This is completely against the principles of prevention that say that first of all you remove the hazard or reduce the risk. Given that stress is a hazard covered by the Health and Safety at Work Act, just the same as a dangerous chemical or an unguarded machine, it should be treated no differently by either employers or enforcing agencies. Despite this we still have people selling resilience as the answer to stress in the workplace.

It is not the first time we have been here. Where there is a problem there will be a consultant with a solution. In the 1990s there was a whole industry developed around Neuro-linguistic programming (NLP) which was seen as the answer to workplace problems around motivation and performance. Private companies, local councils and even government departments spent fortunes sending their staff on NLP workshops. There was no evidence this had any real benefit to either the employers or the workers. When researchers actually looked for the evidence, it became clear it was all hokum. Now NLP is largely discredited.

Resilience is a bit different because it is actually a mix of different types of interventions, some of which may have a use. I can find no evidence, however, that it is possible to make people more ‘resilient’ to stress in the workplace, although I can find lots of evidence that prevention helps stop people becoming ill as a result of stress.5

There is some evidence that interventions can help people recover from stress better, by changing how they respond to some stressors.6 A lot of workers have benefited from treatments such as cognitive behavioural therapy (CBT) after suffering from anxiety or depression, and unions have always encouraged employers to see such treatments as an important part of a person’s rehabilitation.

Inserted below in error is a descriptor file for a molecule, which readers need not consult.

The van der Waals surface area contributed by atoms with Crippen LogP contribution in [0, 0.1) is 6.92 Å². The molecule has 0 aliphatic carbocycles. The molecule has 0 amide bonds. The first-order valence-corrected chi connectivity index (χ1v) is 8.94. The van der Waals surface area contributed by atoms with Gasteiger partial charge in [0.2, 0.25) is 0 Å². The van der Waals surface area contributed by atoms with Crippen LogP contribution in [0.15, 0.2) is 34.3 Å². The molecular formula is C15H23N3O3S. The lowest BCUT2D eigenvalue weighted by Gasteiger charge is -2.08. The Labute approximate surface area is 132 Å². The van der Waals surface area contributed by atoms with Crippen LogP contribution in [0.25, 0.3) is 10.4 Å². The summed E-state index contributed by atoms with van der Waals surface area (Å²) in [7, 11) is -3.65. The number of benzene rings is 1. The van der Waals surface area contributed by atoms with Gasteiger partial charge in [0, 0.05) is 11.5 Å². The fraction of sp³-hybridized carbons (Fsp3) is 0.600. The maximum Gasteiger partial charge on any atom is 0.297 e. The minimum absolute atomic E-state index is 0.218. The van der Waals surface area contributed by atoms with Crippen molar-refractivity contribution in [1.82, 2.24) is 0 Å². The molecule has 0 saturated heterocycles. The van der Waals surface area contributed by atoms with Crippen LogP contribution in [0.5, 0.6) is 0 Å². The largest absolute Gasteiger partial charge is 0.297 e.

Much of what is being packaged as ‘resilience’ is nothing of the kind. Often it focuses on stress management or rehabilitation.  It is common to see material being branded as ‘resilience’, this season’s fave fad, despite the main focus being around the HSE management standards. A lot of management courses and leadership courses are also being rebranded as ‘resilience training’ without much change in the content. It is more a marketing tool than a real change, with people trying to jump on the latest bandwagon.

Just because something is being sold as resilience does not automatically make it useless, nor are those companies offering the training necessarily trying to stop employers focusing on prevention. However, as with the well-being agenda, that is often the result.

Coping with resilience

It is becoming increasingly difficult for trade unionists to keep the attention of employers focused on prevention when these employers are being bombarded with “experts” who are telling them that their problem is the lack of resilience in their workers and that this can be fixed by training managers, or their workers.